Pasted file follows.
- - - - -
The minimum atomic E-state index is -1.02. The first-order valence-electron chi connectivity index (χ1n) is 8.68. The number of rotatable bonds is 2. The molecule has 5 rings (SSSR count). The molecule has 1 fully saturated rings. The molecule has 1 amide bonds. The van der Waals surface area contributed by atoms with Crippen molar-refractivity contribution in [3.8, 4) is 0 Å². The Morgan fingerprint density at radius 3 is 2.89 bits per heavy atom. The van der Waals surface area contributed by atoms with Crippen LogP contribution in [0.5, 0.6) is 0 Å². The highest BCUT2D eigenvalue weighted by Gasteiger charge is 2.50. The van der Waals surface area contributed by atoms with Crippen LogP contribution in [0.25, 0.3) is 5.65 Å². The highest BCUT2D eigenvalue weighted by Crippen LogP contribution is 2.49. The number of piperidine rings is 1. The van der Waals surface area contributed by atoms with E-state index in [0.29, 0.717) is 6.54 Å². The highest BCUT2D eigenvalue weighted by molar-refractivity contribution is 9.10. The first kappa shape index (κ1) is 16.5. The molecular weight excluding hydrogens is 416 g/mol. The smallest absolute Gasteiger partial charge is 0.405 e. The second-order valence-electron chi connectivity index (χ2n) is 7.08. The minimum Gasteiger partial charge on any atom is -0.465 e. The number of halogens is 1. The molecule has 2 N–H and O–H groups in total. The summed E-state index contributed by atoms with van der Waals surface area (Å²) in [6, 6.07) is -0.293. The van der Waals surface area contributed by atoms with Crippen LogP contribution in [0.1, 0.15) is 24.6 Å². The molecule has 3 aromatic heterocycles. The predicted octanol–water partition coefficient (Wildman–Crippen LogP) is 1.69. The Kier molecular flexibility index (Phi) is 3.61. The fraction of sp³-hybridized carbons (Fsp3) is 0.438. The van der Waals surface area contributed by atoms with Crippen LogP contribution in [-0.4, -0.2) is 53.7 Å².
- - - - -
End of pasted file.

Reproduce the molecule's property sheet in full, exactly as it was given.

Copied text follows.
The minimum atomic E-state index is -1.02. The first-order valence-electron chi connectivity index (χ1n) is 8.68. The number of rotatable bonds is 2. The molecule has 5 rings (SSSR count). The molecule has 1 fully saturated rings. The molecule has 1 amide bonds. The van der Waals surface area contributed by atoms with Crippen molar-refractivity contribution in [3.8, 4) is 0 Å². The Morgan fingerprint density at radius 3 is 2.89 bits per heavy atom. The van der Waals surface area contributed by atoms with Crippen LogP contribution in [0.5, 0.6) is 0 Å². The highest BCUT2D eigenvalue weighted by Gasteiger charge is 2.50. The van der Waals surface area contributed by atoms with Crippen LogP contribution in [0.25, 0.3) is 5.65 Å². The highest BCUT2D eigenvalue weighted by Crippen LogP contribution is 2.49. The number of piperidine rings is 1. The van der Waals surface area contributed by atoms with E-state index in [0.29, 0.717) is 6.54 Å². The highest BCUT2D eigenvalue weighted by molar-refractivity contribution is 9.10. The first kappa shape index (κ1) is 16.5. The molecular weight excluding hydrogens is 416 g/mol. The smallest absolute Gasteiger partial charge is 0.405 e. The second-order valence-electron chi connectivity index (χ2n) is 7.08. The minimum Gasteiger partial charge on any atom is -0.465 e. The number of halogens is 1. The molecule has 2 N–H and O–H groups in total. The summed E-state index contributed by atoms with van der Waals surface area (Å²) in [6, 6.07) is -0.293. The van der Waals surface area contributed by atoms with Crippen LogP contribution in [0.1, 0.15) is 24.6 Å². The molecule has 3 aromatic heterocycles. The predicted octanol–water partition coefficient (Wildman–Crippen LogP) is 1.69. The Kier molecular flexibility index (Phi) is 3.61. The fraction of sp³-hybridized carbons (Fsp3) is 0.438. The van der Waals surface area contributed by atoms with Crippen LogP contribution in [-0.4, -0.2) is 53.7 Å².